In 2016, the stock we presented was Brinks (BCO-US) and in 2017 it was TE Connectivity (TEL-US). While you may not be familiar with the stocks mentioned in this article, that’s okay. The value we provide to our clients is to own those fantastic businesses that are run by first-class executives and likely fly under the radar outside key financial hubs. Brinks was up 80 per cent over the judgement period while TE was down 3 per cent.

Unfortunately, our investment thesis for TE has not yet played out. Regardless of this though, we still think TE is a good long-term stock as the world’s leading manufacturer of high-end connectors (connectors go into anything from cars to robotics, to planes and data centres).

All you have to do is open your eyes to see the electrification of everything. For example, an electric vehicle or hybrid car has twice the connector content of a typical combustion-engine vehicle. The stock has sold off recently, as concerns about global growth have hurt companies like TE. We think the growth and margin runway are not being picked up on in today’s 13 times price-to-earnings multiple.

Tuning in to a lucrative investment

This year, our stock pitch was a company called Liberty SiriusXM (LSXMA-US), a tracker stock that owns 70 per cent of SiriusXM (SIRI-US). We own both these companies.

Many Australians won’t be familiar with SiriusXM as they don’t operate here but SiriusXM is the only satellite-radio provider in the USA. In Australia, our radio choice is either AM or FM while in the US, in addition to free terrestrial radio, there is also the option of a paid service transmitted via satellite – and this is provided by SiriusXM. The company charges $15 a month for 200 radio channels (music and non-music content) that are largely ad free. The average US commuter spends 18,000 minutes a year in their car, so it’s a great customer proposition versus free-to-air, which typically plays 25 minutes of ads per hour.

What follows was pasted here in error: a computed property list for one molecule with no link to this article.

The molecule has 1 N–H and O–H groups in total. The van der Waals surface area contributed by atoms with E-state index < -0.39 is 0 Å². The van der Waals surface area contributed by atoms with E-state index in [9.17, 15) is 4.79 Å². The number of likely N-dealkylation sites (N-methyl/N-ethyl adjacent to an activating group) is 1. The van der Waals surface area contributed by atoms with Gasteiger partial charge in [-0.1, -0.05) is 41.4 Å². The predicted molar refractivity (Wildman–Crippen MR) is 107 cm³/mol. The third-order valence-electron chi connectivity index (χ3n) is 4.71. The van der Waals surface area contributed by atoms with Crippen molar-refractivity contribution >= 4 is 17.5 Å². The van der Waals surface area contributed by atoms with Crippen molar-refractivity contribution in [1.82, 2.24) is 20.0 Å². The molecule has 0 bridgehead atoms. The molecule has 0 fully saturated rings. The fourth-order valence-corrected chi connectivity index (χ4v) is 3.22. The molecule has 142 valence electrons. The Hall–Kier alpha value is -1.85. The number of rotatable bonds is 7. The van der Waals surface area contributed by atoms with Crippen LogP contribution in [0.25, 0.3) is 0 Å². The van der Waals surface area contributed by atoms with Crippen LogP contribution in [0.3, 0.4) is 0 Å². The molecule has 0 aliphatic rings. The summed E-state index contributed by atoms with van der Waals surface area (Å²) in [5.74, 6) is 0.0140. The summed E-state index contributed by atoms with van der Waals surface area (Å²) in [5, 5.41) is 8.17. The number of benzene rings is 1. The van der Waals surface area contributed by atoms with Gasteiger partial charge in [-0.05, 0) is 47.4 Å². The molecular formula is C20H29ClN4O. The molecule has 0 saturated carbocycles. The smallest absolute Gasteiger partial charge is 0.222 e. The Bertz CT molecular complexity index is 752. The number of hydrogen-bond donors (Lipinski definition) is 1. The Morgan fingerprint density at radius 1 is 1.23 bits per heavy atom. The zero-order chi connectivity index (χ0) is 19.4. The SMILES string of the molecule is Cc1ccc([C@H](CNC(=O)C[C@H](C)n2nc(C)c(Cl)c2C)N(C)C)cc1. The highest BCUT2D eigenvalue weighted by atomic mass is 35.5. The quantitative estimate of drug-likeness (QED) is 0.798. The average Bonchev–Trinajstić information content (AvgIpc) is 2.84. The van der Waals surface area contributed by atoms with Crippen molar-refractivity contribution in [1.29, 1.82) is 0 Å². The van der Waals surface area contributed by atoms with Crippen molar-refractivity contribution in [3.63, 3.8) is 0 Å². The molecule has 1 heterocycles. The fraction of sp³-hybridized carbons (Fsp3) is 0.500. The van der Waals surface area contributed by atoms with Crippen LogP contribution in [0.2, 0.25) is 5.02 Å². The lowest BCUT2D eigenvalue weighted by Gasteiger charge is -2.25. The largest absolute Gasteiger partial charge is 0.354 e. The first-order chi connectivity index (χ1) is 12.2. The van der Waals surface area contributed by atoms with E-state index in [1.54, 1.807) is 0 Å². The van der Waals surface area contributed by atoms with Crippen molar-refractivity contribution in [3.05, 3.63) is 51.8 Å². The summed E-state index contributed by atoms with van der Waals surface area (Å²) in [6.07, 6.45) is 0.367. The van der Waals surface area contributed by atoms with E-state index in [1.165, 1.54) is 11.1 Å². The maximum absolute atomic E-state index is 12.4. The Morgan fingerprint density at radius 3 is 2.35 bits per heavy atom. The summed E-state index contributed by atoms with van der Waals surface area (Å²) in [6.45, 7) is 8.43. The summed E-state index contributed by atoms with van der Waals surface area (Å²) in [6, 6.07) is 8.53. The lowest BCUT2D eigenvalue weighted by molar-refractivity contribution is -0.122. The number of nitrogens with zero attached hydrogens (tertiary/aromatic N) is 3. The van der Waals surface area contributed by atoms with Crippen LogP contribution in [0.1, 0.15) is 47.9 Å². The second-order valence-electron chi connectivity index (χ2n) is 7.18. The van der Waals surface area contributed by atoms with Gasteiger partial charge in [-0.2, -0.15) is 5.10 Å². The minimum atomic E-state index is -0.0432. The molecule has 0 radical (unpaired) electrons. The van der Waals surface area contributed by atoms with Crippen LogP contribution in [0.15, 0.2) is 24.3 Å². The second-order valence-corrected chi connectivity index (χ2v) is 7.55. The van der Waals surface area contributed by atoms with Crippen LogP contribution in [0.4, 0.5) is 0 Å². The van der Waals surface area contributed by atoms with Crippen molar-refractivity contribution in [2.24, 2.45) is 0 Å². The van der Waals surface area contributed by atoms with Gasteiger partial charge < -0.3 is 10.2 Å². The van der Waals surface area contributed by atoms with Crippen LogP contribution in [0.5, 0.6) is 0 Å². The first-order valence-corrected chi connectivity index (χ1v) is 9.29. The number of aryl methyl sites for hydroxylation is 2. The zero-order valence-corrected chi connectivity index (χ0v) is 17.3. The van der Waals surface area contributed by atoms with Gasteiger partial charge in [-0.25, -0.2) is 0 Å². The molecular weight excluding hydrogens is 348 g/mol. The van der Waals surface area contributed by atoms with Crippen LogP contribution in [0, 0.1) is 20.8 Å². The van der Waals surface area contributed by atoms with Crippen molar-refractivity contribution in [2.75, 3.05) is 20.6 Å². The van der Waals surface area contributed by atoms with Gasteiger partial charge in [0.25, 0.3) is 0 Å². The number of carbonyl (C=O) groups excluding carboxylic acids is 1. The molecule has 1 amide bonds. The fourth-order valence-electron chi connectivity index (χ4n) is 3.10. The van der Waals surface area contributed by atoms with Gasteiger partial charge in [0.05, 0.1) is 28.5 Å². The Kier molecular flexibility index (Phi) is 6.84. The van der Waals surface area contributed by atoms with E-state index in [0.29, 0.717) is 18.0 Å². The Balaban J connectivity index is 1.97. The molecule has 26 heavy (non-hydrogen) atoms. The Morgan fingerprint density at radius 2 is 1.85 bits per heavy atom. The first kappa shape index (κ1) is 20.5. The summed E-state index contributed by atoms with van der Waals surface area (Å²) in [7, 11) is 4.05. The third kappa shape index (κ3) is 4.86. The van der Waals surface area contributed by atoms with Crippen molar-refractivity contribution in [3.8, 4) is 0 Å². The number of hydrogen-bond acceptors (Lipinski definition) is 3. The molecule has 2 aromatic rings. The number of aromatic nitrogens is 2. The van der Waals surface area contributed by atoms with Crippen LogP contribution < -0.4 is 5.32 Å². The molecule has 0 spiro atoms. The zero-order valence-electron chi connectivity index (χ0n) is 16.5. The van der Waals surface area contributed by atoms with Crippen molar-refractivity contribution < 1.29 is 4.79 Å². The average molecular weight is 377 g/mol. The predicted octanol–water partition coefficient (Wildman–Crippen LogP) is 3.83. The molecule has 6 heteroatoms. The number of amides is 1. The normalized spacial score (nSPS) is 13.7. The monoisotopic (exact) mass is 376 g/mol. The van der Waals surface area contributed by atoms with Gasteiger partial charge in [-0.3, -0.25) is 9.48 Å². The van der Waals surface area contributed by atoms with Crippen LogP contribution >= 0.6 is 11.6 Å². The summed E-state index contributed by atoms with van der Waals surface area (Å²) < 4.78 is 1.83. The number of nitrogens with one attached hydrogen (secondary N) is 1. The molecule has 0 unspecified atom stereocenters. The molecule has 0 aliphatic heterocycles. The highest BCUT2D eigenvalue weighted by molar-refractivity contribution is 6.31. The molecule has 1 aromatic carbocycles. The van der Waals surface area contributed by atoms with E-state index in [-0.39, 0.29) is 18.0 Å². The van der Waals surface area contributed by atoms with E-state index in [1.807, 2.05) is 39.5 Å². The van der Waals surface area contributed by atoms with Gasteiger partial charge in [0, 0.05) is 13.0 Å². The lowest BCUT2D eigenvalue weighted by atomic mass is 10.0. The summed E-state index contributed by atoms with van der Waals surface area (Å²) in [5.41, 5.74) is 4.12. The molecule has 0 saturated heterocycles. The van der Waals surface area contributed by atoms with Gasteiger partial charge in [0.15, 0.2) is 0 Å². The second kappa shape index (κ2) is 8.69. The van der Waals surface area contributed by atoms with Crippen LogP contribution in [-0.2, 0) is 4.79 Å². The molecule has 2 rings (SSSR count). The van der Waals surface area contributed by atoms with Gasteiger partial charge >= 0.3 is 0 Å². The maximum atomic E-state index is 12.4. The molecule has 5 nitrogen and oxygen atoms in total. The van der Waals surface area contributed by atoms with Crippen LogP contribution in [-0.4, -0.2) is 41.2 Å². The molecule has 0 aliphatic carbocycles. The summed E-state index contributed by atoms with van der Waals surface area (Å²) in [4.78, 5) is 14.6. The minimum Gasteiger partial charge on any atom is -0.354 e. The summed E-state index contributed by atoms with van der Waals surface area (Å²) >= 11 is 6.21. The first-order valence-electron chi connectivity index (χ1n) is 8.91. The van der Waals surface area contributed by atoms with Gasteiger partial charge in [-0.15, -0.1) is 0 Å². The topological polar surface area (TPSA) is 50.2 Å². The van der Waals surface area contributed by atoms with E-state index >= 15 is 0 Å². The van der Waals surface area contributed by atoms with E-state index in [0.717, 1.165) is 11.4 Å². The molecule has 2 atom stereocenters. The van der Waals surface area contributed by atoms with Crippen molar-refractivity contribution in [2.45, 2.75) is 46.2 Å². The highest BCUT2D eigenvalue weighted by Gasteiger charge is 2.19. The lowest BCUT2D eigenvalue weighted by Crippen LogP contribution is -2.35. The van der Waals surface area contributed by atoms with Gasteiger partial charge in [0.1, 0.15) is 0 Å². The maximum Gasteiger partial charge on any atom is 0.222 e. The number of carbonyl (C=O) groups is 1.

That is what SiriusXM does. But as an investor, business models matter too. SiriusXM is one of the most profitable media assets in the world with 34m subscribers paying $US15 a month generating over $US1.5 billion of free cash flow every year and growing. The ability to grow subscribers and revenues and to control costs is the hallmark of SiriusXM, as you can see from the charts.

However, SiriusXM wasn’t always this profitable. In fact, during the financial crisis the company was loss making and on the verge of bankruptcy until billionaire John Malone came in and wrote a cheque for $US400 million in emergency financing for 40 per cent of the company.

Building the world’s largest audio-entertainment company